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Column: Legislative update - Where's the exit?

DES MOINES, Iowa -- As the 11th week of the legislative session winds down, let's consider what proposals must be addressed before the first session of the 84th Iowa General Assembly can come to a close on the tentative adjournment date of April 29.

David Johnson
David Johnson, R-Ocheyedan, Iowa State Senate, Senate District 3

DES MOINES, Iowa -- As the 11th week of the legislative session winds down, let's consider what proposals must be addressed before the first session of the 84th Iowa General Assembly can come to a close on the tentative adjournment date of April 29.

Gov. Terry Branstad, a Republican, has made it clear that he wants four major actions from the legislature. The governor wants:

  • The Legislature to pass a two-year budget.
  • Reduced corporate income taxes.
  • A reduction in commercial and industrial property taxes by a total of 40 percent over five years.
  • Gaming taxes increased to 36 percent. The Iowa House of Representatives, where the GOP has a 20-seat majority, has a different agenda:

  • The establishment of a Tax Relief Fund that would require any funds left over in the budget, after the state's reserve accounts are full, to be deposited in the fund. The fund could only be used for tax relief.
  • A 20-percent reduction in income tax rates for all Iowans.
  • A budget that spends only 98 percent of available revenues rather than the current 99-percent spending limitation. Finally, the Senate. Democrats hold a slim 26-24 advantage here yet are vague on their agenda. But they have been very clear on what they are not going to do. They will not:

  • Eliminate preschool for all children.
  • Change the negotiation provisions regarding state government unions.
  • Provide across-the-board tax relief to all Iowans.

This list doesn't even include the elephant (or donkey) in the room -- redistricting. This is the year when the congressional and legislative lines are redrawn. When that first redistricting map sees the light of day March 31, all 150 members of the legislature will be focused on that map and what it means to their political futures.
Regardless of the merits of these proposals, a consensus must be reached before adjournment -- 26 Senators and 51 House members must put up a green light and the governor must agree. Other proposed bills will be cast overboard.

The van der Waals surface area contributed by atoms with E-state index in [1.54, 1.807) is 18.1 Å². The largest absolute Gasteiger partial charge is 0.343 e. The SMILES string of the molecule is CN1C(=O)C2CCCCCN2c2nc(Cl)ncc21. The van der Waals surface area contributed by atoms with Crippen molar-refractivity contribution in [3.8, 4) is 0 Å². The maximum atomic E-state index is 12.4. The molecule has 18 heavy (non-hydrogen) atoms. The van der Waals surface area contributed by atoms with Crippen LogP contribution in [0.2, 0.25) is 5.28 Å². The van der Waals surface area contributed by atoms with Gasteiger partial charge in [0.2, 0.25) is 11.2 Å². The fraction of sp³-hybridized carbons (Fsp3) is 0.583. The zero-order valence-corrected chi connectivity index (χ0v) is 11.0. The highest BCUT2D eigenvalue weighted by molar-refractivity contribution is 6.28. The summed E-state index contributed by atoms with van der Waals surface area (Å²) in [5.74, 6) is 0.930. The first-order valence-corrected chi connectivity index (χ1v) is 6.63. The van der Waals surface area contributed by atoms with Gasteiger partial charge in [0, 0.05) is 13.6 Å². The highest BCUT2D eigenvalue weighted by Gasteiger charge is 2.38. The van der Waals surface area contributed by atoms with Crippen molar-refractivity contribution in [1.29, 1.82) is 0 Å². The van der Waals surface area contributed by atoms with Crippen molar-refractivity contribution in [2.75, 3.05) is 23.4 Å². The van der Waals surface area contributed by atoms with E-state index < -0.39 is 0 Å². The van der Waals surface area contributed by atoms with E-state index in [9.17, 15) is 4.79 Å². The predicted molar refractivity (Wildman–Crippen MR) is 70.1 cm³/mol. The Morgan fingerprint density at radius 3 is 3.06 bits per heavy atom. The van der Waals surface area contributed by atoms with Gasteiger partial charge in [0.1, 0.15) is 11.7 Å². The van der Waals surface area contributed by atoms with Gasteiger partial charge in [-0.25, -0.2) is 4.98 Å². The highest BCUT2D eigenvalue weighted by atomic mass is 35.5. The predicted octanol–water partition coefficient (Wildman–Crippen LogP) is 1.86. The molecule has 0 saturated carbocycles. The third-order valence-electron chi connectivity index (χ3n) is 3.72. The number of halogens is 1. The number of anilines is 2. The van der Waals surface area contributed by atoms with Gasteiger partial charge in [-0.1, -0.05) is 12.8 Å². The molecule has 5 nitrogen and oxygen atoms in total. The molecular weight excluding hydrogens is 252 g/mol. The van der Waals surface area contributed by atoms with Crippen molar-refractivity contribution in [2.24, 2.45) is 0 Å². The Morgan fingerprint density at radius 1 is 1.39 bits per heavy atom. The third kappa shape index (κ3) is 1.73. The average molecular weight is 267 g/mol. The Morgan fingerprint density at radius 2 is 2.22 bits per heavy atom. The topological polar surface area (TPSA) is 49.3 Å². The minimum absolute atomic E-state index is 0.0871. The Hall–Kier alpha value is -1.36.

At this point in time, the path to the exit seems to be hidden in the fog.

Dove Hunting Bill goes to governor: With no debate, a bill allowing the Natural Resources Commission, a division of the Iowa Department of Natural Resources, to establish a dove hunting season passed the Senate 30-18 on March 22. The House adopted dove-hunting legislation in 1999, but the bill died in the Senate. In 2001, both the House and the Senate passed similar legislation, but the bill was vetoed by Gov. Tom Vilsack.

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The House approved the bill March 23, and Gov. Branstad has promised to sign the bill into law. Iowa is now poised to join 40 other states, including all of our neighboring states, in allowing the hunting of doves. Still, the season would have to be approved by the Natural Resources Commission.

Final enactment of this legislation will allow Iowa to recapture revenue that has been lost to other states when hunters have gone elsewhere to harvest this popular and plentiful bird. The bird is a challenge to hunt due to its small size and erratic flying patterns.

Critics have objected to hunting a bird that is considered by many to be a symbol of peace and because we have prohibited the hunting of these birds for close to a century.

I was a member of the House in 1999 and 2001, and voted each time to allow dove hunting. I did so again this week because it will further enhance outdoor recreation in the state. I appreciate the fact that hunters and anglers, through the taxes and license fees that they pay, do so much to protect Iowa's natural beauty.

Your questions and comments are always welcome. You can reach me in the Iowa Senate by calling (515) 281-3371 and leaving a message; or by e-mail at david.johnson@legis.iowa.gov .

David Johnson of Ocheyedan represents Iowa Senate District 3, which includes all of Clay, Dickinson, O'Brien and Osceola counties and part of Sioux County.

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